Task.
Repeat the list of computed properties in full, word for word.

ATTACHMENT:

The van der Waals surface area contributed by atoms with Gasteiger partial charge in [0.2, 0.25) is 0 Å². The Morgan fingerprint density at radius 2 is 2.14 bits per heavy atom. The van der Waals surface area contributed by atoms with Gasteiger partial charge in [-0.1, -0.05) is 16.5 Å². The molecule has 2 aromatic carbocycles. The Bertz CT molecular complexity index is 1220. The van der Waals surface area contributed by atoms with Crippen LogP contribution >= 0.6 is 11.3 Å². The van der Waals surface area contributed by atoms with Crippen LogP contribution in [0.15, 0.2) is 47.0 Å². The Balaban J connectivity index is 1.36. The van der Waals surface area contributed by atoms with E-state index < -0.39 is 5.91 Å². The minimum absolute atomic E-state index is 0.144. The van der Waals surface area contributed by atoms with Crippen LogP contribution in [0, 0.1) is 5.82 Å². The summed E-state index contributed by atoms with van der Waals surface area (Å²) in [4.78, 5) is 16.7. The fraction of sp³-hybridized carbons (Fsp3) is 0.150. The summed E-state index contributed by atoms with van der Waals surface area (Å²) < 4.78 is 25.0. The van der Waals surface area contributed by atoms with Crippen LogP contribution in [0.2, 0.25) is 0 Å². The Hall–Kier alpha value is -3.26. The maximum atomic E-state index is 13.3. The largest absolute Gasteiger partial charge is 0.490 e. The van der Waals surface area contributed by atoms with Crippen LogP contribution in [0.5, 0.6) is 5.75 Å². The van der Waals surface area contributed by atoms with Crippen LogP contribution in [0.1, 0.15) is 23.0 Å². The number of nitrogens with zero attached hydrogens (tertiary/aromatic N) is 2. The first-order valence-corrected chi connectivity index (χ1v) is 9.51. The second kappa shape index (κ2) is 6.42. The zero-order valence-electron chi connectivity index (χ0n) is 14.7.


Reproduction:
The van der Waals surface area contributed by atoms with Gasteiger partial charge in [0.2, 0.25) is 0 Å². The Morgan fingerprint density at radius 2 is 2.14 bits per heavy atom. The van der Waals surface area contributed by atoms with Gasteiger partial charge in [-0.1, -0.05) is 16.5 Å². The molecule has 2 aromatic carbocycles. The Bertz CT molecular complexity index is 1220. The van der Waals surface area contributed by atoms with Crippen LogP contribution >= 0.6 is 11.3 Å². The van der Waals surface area contributed by atoms with Crippen LogP contribution in [0.15, 0.2) is 47.0 Å². The Balaban J connectivity index is 1.36. The van der Waals surface area contributed by atoms with E-state index < -0.39 is 5.91 Å². The minimum absolute atomic E-state index is 0.144. The van der Waals surface area contributed by atoms with Crippen LogP contribution in [0, 0.1) is 5.82 Å². The summed E-state index contributed by atoms with van der Waals surface area (Å²) in [4.78, 5) is 16.7. The fraction of sp³-hybridized carbons (Fsp3) is 0.150. The summed E-state index contributed by atoms with van der Waals surface area (Å²) < 4.78 is 25.0. The van der Waals surface area contributed by atoms with Crippen LogP contribution in [0.2, 0.25) is 0 Å². The Hall–Kier alpha value is -3.26. The maximum atomic E-state index is 13.3. The largest absolute Gasteiger partial charge is 0.490 e. The van der Waals surface area contributed by atoms with Crippen LogP contribution in [0.5, 0.6) is 5.75 Å². The van der Waals surface area contributed by atoms with Crippen LogP contribution in [0.1, 0.15) is 23.0 Å². The number of nitrogens with zero attached hydrogens (tertiary/aromatic N) is 2. The first-order valence-corrected chi connectivity index (χ1v) is 9.51. The second kappa shape index (κ2) is 6.42. The zero-order valence-electron chi connectivity index (χ0n) is 14.7.